Korea got in on the lucrative silk trade in 200 BCE, and knowledge of the process eventually made its way to Europe. By the 1700s, Europeans were mass-producing beautiful porcelain, and by 1100 CE, Italy had started to produce its own silk. Silk and porcelain remain prized possessions regarded as luxury items to this day.
The Manhattan Project
The Manhattan Project was a secret project focused on creating a massively destructive weapon capable of destroying Hitler’s Nazi Germany. The U.S. correctly assumed that Hitler was attempting to create the same type of weapon and wanted to be the first to accomplish it.
It’s nothing short of a miracle that the creation of the atomic bomb was kept a secret. It cost more than $2 billion and required about 130,000 people to work on the project. The U.S. managed to pull off the top-secret mission, even though the building of the bomb took place across 30 different sites.
Britain's Fake Naval Officer
Ian Fleming, the creator of James Bond, devised a secret mission called Operation Mincemeat to fool the German military into thinking the British were going to invade Greece. The British SOE took the body of a dead homeless man and made it appear as if he was a naval officer carrying plans for the make-believe invasion.
The fake officer, complete with a made-up ID, washed up on the shore in Spain and was discovered by the Germans. In truth, the Western Allies were really planning to invade Sicily on July 9, 1943, a mission that was dubbed Operation Husky.
Greek and Roman Underground Cults
Before Christianity took over, there were some secret Greco-Roman cults that prevailed for almost 2,000 years. Unfortunately, they didn’t document their activities or practices, so very little is known about these mysterious cults that are believed to have practiced underground in ancient times.
Roman Emperor Theodosius made polytheism illegal in 391 CE and destroyed the temples, effectively eliminating the cults. Some scholars believe the cults practiced a kind of proto-Christianity that focused on the afterlife. Historians agree that they practiced magical rites and initiation rituals and used sacred images.
Jack the Ripper
In London in 1888, a person known as Jack the Ripper mutilated and murdered at least five women. He reportedly sent letters to the police, taunting them and daring them to find him and prosecute him. Scholars disagree on whether the letters were from the actual murderer.
To this day, Jack the Ripper — suggested to be a woman named Lizzie Williams in a recent book — has never been identified. It’s unlikely the world will ever know the true identity of the person who killed those women.
The Whereabouts of Jimmy Hoffa
On July 30, 1975, the Teamster known as Jimmy Hoffa disappeared from Oakland County, Michigan. Known for his connection to organized crime, Jimmy Hoffa is presumed to have died long ago, but police and forensic anthropologists have yet to identify his killer or discover his body.
Many speculated that Hoffa’s body was buried under Giants Stadium in New Jersey, but this theory has been proven wrong. Also, a hitman named Richard "The Iceman" Kuklinski claimed that he murdered Hoffa and discarded his body in a scrap yard, but the police doubt his story is true.
The ancient writer Plutarch (A.D. 45-120) recorded that Cleopatra VII and her lover Mark Antony were buried together in a "lofty and beautiful" monument filled with gold, silver, emeralds and other treasures in 30 B.C. The exact location of this burial chamber, however, remains a mystery.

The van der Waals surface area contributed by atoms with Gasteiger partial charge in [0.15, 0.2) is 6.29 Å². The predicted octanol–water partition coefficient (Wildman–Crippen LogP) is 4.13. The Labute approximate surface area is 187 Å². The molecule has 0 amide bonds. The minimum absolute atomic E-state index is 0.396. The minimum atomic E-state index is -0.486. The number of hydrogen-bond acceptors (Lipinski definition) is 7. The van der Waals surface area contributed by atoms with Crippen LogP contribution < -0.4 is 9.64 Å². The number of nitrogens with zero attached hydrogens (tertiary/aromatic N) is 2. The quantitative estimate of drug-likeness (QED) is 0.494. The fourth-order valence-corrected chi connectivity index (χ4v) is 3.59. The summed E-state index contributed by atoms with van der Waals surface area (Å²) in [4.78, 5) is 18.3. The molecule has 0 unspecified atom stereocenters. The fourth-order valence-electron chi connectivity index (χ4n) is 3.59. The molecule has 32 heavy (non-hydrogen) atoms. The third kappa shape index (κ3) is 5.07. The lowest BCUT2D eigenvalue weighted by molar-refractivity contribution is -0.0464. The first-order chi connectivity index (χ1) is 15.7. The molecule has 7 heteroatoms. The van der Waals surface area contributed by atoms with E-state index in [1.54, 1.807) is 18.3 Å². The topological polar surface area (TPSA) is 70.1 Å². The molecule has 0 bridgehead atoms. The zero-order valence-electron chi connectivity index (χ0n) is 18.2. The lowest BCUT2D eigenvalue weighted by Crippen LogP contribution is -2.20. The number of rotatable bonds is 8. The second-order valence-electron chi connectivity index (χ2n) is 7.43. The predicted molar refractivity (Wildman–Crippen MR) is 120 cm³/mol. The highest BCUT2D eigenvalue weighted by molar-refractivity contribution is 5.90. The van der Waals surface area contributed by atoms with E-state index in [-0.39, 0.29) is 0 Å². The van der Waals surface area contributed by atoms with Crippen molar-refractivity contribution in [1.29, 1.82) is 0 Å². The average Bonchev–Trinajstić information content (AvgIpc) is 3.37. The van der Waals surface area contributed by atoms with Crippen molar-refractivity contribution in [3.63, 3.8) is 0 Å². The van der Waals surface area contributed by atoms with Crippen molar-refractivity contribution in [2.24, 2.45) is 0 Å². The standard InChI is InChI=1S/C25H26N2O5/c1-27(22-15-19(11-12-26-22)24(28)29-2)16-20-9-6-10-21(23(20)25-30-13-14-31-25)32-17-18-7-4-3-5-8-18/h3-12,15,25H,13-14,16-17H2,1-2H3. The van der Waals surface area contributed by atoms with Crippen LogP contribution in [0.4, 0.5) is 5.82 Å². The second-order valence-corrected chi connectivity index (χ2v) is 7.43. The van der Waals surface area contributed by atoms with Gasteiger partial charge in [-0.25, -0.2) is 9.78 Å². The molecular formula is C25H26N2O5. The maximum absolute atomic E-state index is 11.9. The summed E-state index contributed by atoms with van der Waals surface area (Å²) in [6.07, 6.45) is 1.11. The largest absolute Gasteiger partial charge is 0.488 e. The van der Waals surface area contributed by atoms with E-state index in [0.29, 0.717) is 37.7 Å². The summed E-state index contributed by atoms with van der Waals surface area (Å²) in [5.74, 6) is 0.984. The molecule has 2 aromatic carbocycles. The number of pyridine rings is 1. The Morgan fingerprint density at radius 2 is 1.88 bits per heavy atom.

As recently as 2010, excavations took place near Alexandria — now called Taposiris Magna — in an attempt to locate Cleopatra and her lover, but the digs were unsuccessful. However, archaeologists did uncover many other significant findings during the digs. The excavations were conducted by Egypt’s former antiquities minister, Zahi Hawass.
History says that President John F. Kennedy was tragically shot and killed on November 22, 1963, in Dallas by Lee Harvey Oswald, but many historians speculate that he didn’t act alone. Two days later, Oswald was then shot and killed by a nightclub owner named Jack Ruby. Ruby subsequently died of cancer four years later.
When asked why Ruby killed Oswald, he replied that his motive was to spare Jacqueline Kennedy "the discomfiture of [Oswald] coming back to trial." There are many conspiracy theories about this murder mystery, and the "truth" is unlikely to be as simple as the official record indicates.
Oak Island Money
Oak Island, located off the coast of Nova Scotia, Canada, has been rumored to be home to large amounts of buried treasure for more than two centuries now. In fact, many expeditions have been made to find the hidden booty, all to no avail. The notorious pirate Captain William Kidd (1645-1701) reportedly left his treasure there before he was caught and hanged in England.
The History Channel even has a current television show called The Curse of Oak Island that is based on treasure hunters attempting to locate the pirate’s fortune. Many hopeful people have collectively spent millions of dollars traveling and searching for this elusive treasure.
The Copper Scroll Treasure
In 1952, a copper scroll was discovered by archaeologists at the Qumran archaeologist site in a cave, accompanied by other Dead Sea Scrolls. The etchings engraved into the copper scroll recorded an enormous amount of gold and silver treasure, which some researchers claim is too large to exist.
At the time the scroll was written (almost 2,000 years ago), the Roman Empire had control of the Qumran region, and the scroll was thought to be hidden to protect it from Roman forces. Numerous revolts took place against Roman rule around this time, which adds to the mystery.
The Ark of the Covenant
King Nebuchadnezzar II conquered Jerusalem with his Babylonian army in 587 B.C., completely destroying the First Temple in the process. The First Temple was used to worship God by the Jewish people and contained the Ark of the Covenant, which carried the tablets with the 10 Commandments written on them.
What became of the Ark remains a mystery. Some speculate that it was carried back to Babylon, hidden or demolished. Many opposing theories exist related to the whereabouts of the Ark. Some say it will remain hidden until a Messiah arrives on Earth.